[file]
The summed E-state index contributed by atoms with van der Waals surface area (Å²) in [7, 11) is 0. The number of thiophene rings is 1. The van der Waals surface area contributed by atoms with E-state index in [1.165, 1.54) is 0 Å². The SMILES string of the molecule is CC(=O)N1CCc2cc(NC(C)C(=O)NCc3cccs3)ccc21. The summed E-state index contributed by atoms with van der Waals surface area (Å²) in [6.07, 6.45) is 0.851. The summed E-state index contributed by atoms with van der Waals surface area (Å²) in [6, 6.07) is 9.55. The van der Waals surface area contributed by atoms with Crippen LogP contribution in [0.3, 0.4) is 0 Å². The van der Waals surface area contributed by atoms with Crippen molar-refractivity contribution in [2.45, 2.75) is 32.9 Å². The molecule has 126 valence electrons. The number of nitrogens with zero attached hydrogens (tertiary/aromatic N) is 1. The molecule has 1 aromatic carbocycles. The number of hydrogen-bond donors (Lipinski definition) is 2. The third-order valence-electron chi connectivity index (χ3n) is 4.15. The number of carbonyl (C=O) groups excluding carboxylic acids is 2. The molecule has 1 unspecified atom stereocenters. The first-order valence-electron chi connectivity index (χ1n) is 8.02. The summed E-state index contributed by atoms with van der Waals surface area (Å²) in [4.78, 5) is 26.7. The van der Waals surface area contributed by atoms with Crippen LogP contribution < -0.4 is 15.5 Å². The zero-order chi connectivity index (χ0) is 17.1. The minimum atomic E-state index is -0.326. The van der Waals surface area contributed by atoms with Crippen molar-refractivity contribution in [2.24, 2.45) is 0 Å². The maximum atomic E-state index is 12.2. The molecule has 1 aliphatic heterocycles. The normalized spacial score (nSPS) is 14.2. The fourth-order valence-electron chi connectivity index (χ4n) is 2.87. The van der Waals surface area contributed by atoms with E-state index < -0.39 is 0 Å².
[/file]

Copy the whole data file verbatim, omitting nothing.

The summed E-state index contributed by atoms with van der Waals surface area (Å²) in [7, 11) is 0. The number of thiophene rings is 1. The van der Waals surface area contributed by atoms with E-state index in [1.165, 1.54) is 0 Å². The SMILES string of the molecule is CC(=O)N1CCc2cc(NC(C)C(=O)NCc3cccs3)ccc21. The summed E-state index contributed by atoms with van der Waals surface area (Å²) in [6.07, 6.45) is 0.851. The summed E-state index contributed by atoms with van der Waals surface area (Å²) in [6, 6.07) is 9.55. The van der Waals surface area contributed by atoms with Crippen LogP contribution in [0.3, 0.4) is 0 Å². The van der Waals surface area contributed by atoms with Crippen molar-refractivity contribution in [2.45, 2.75) is 32.9 Å². The molecule has 126 valence electrons. The number of nitrogens with zero attached hydrogens (tertiary/aromatic N) is 1. The molecule has 1 aromatic carbocycles. The number of hydrogen-bond donors (Lipinski definition) is 2. The third-order valence-electron chi connectivity index (χ3n) is 4.15. The number of carbonyl (C=O) groups excluding carboxylic acids is 2. The molecule has 1 unspecified atom stereocenters. The first-order valence-electron chi connectivity index (χ1n) is 8.02. The summed E-state index contributed by atoms with van der Waals surface area (Å²) in [4.78, 5) is 26.7. The van der Waals surface area contributed by atoms with Crippen LogP contribution < -0.4 is 15.5 Å². The zero-order chi connectivity index (χ0) is 17.1. The minimum atomic E-state index is -0.326. The van der Waals surface area contributed by atoms with Crippen molar-refractivity contribution in [2.24, 2.45) is 0 Å². The maximum atomic E-state index is 12.2. The molecule has 1 aliphatic heterocycles. The normalized spacial score (nSPS) is 14.2. The fourth-order valence-electron chi connectivity index (χ4n) is 2.87. The van der Waals surface area contributed by atoms with E-state index < -0.39 is 0 Å².